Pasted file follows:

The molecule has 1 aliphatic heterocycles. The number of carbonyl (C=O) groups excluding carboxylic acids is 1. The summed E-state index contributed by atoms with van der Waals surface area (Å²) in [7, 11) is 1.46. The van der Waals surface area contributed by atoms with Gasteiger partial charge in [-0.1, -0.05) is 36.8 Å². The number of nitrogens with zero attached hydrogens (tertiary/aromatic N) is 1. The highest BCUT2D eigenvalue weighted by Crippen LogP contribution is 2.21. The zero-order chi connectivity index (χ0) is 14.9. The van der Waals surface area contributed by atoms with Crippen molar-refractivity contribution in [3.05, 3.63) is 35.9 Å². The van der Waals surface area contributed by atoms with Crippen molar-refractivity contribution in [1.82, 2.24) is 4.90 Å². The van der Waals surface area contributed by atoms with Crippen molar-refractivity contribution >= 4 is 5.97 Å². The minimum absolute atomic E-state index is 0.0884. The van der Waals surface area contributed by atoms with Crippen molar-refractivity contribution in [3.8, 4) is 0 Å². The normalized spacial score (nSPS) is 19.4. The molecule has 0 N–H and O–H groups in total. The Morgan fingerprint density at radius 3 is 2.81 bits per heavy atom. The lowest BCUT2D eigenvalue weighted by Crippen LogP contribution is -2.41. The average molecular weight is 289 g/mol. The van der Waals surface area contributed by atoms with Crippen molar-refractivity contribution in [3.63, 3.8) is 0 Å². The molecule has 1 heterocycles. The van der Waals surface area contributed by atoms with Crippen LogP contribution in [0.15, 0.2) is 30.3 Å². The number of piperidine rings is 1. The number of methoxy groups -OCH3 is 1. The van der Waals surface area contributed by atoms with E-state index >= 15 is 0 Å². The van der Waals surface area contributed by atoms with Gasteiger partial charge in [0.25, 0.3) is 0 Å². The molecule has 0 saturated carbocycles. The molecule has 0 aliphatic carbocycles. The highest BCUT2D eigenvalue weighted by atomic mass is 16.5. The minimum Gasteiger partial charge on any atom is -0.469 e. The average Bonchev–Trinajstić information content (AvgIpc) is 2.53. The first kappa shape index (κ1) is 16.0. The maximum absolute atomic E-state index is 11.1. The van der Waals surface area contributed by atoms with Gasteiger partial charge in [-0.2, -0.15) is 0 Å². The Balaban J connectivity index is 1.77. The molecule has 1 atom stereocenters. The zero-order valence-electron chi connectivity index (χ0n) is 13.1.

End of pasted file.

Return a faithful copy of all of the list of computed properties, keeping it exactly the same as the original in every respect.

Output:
The molecule has 1 aliphatic heterocycles. The number of carbonyl (C=O) groups excluding carboxylic acids is 1. The summed E-state index contributed by atoms with van der Waals surface area (Å²) in [7, 11) is 1.46. The van der Waals surface area contributed by atoms with Gasteiger partial charge in [-0.1, -0.05) is 36.8 Å². The number of nitrogens with zero attached hydrogens (tertiary/aromatic N) is 1. The highest BCUT2D eigenvalue weighted by Crippen LogP contribution is 2.21. The zero-order chi connectivity index (χ0) is 14.9. The van der Waals surface area contributed by atoms with Crippen molar-refractivity contribution in [3.05, 3.63) is 35.9 Å². The van der Waals surface area contributed by atoms with Crippen molar-refractivity contribution in [1.82, 2.24) is 4.90 Å². The van der Waals surface area contributed by atoms with Crippen molar-refractivity contribution >= 4 is 5.97 Å². The minimum absolute atomic E-state index is 0.0884. The van der Waals surface area contributed by atoms with Crippen molar-refractivity contribution in [3.8, 4) is 0 Å². The normalized spacial score (nSPS) is 19.4. The molecule has 0 N–H and O–H groups in total. The Morgan fingerprint density at radius 3 is 2.81 bits per heavy atom. The lowest BCUT2D eigenvalue weighted by Crippen LogP contribution is -2.41. The average molecular weight is 289 g/mol. The van der Waals surface area contributed by atoms with Crippen molar-refractivity contribution in [3.63, 3.8) is 0 Å². The molecule has 1 heterocycles. The van der Waals surface area contributed by atoms with Crippen LogP contribution in [0.15, 0.2) is 30.3 Å². The number of piperidine rings is 1. The number of methoxy groups -OCH3 is 1. The van der Waals surface area contributed by atoms with E-state index >= 15 is 0 Å². The van der Waals surface area contributed by atoms with Gasteiger partial charge in [0.25, 0.3) is 0 Å². The molecule has 0 saturated carbocycles. The molecule has 0 aliphatic carbocycles. The highest BCUT2D eigenvalue weighted by atomic mass is 16.5. The minimum Gasteiger partial charge on any atom is -0.469 e. The average Bonchev–Trinajstić information content (AvgIpc) is 2.53. The first kappa shape index (κ1) is 16.0. The maximum absolute atomic E-state index is 11.1. The van der Waals surface area contributed by atoms with Gasteiger partial charge in [-0.2, -0.15) is 0 Å². The Balaban J connectivity index is 1.77. The molecule has 1 atom stereocenters. The zero-order valence-electron chi connectivity index (χ0n) is 13.1.